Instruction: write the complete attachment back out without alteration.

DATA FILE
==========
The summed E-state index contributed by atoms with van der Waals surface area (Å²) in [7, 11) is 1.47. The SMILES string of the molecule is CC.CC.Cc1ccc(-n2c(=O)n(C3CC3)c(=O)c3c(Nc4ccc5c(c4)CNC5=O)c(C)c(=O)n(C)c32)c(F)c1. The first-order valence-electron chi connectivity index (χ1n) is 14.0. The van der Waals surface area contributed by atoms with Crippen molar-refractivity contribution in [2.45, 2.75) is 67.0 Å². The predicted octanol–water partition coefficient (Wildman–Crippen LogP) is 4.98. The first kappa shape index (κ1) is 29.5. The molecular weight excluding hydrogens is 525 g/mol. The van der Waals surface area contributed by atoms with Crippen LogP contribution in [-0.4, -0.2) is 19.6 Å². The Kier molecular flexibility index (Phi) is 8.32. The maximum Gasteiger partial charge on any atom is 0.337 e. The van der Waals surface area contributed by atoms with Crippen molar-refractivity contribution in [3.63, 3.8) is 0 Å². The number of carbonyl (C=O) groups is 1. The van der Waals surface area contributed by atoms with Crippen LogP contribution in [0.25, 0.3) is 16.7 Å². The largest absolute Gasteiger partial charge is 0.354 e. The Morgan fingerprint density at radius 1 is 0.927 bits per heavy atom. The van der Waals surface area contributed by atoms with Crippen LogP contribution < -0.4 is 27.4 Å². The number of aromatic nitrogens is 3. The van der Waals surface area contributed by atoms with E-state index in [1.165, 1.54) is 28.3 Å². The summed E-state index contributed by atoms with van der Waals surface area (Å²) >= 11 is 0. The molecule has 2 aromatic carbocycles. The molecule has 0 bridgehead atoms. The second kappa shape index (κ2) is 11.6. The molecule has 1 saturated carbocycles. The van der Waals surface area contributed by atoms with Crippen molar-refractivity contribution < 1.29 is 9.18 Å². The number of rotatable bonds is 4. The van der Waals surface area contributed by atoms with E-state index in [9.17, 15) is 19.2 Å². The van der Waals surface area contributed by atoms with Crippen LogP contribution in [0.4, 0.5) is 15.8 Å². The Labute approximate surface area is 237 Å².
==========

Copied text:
The summed E-state index contributed by atoms with van der Waals surface area (Å²) in [7, 11) is 1.47. The SMILES string of the molecule is CC.CC.Cc1ccc(-n2c(=O)n(C3CC3)c(=O)c3c(Nc4ccc5c(c4)CNC5=O)c(C)c(=O)n(C)c32)c(F)c1. The first-order valence-electron chi connectivity index (χ1n) is 14.0. The van der Waals surface area contributed by atoms with Crippen molar-refractivity contribution in [2.45, 2.75) is 67.0 Å². The predicted octanol–water partition coefficient (Wildman–Crippen LogP) is 4.98. The first kappa shape index (κ1) is 29.5. The molecular weight excluding hydrogens is 525 g/mol. The van der Waals surface area contributed by atoms with Crippen LogP contribution in [-0.4, -0.2) is 19.6 Å². The Kier molecular flexibility index (Phi) is 8.32. The maximum Gasteiger partial charge on any atom is 0.337 e. The van der Waals surface area contributed by atoms with Crippen molar-refractivity contribution in [3.63, 3.8) is 0 Å². The number of carbonyl (C=O) groups is 1. The van der Waals surface area contributed by atoms with Crippen LogP contribution in [0.25, 0.3) is 16.7 Å². The largest absolute Gasteiger partial charge is 0.354 e. The Morgan fingerprint density at radius 1 is 0.927 bits per heavy atom. The van der Waals surface area contributed by atoms with Crippen LogP contribution < -0.4 is 27.4 Å². The number of aromatic nitrogens is 3. The van der Waals surface area contributed by atoms with E-state index in [1.165, 1.54) is 28.3 Å². The summed E-state index contributed by atoms with van der Waals surface area (Å²) >= 11 is 0. The molecule has 2 aromatic carbocycles. The molecule has 0 bridgehead atoms. The second kappa shape index (κ2) is 11.6. The molecule has 1 saturated carbocycles. The van der Waals surface area contributed by atoms with Crippen molar-refractivity contribution < 1.29 is 9.18 Å². The number of rotatable bonds is 4. The van der Waals surface area contributed by atoms with E-state index in [9.17, 15) is 19.2 Å². The van der Waals surface area contributed by atoms with Crippen LogP contribution in [0.4, 0.5) is 15.8 Å². The Labute approximate surface area is 237 Å².